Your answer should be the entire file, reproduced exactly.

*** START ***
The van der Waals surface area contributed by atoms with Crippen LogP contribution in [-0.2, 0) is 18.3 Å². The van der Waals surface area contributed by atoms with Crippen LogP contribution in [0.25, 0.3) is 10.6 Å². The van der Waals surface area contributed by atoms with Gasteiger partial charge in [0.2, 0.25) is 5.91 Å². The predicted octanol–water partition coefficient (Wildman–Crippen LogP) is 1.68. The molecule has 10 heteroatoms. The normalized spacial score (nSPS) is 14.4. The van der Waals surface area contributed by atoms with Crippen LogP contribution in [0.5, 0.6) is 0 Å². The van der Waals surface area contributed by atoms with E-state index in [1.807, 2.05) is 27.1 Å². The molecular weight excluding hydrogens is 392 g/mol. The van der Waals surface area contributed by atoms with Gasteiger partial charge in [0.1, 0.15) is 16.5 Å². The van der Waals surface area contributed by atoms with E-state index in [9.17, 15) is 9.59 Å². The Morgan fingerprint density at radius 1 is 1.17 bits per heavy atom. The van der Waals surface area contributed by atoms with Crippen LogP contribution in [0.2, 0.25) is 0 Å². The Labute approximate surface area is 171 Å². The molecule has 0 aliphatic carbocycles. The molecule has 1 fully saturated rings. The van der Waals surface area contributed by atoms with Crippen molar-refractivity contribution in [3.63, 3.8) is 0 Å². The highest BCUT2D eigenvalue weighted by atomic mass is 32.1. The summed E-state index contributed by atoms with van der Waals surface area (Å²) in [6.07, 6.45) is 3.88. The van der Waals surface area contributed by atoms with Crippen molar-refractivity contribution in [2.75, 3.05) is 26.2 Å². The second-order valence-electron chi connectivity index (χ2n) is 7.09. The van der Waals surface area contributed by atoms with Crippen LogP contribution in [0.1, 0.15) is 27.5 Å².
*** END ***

The van der Waals surface area contributed by atoms with Crippen LogP contribution in [-0.2, 0) is 18.3 Å². The van der Waals surface area contributed by atoms with Crippen LogP contribution in [0.25, 0.3) is 10.6 Å². The van der Waals surface area contributed by atoms with Gasteiger partial charge in [0.2, 0.25) is 5.91 Å². The predicted octanol–water partition coefficient (Wildman–Crippen LogP) is 1.68. The molecule has 10 heteroatoms. The normalized spacial score (nSPS) is 14.4. The van der Waals surface area contributed by atoms with Crippen LogP contribution in [0.5, 0.6) is 0 Å². The van der Waals surface area contributed by atoms with E-state index in [1.807, 2.05) is 27.1 Å². The molecular weight excluding hydrogens is 392 g/mol. The van der Waals surface area contributed by atoms with Gasteiger partial charge in [0.1, 0.15) is 16.5 Å². The van der Waals surface area contributed by atoms with E-state index in [9.17, 15) is 9.59 Å². The Morgan fingerprint density at radius 1 is 1.17 bits per heavy atom. The van der Waals surface area contributed by atoms with Crippen LogP contribution in [0.2, 0.25) is 0 Å². The Labute approximate surface area is 171 Å². The molecule has 0 aliphatic carbocycles. The molecule has 1 fully saturated rings. The van der Waals surface area contributed by atoms with Crippen molar-refractivity contribution in [3.63, 3.8) is 0 Å². The highest BCUT2D eigenvalue weighted by atomic mass is 32.1. The summed E-state index contributed by atoms with van der Waals surface area (Å²) in [6.07, 6.45) is 3.88. The van der Waals surface area contributed by atoms with Crippen molar-refractivity contribution in [2.75, 3.05) is 26.2 Å². The second-order valence-electron chi connectivity index (χ2n) is 7.09. The van der Waals surface area contributed by atoms with Crippen LogP contribution in [0.1, 0.15) is 27.5 Å².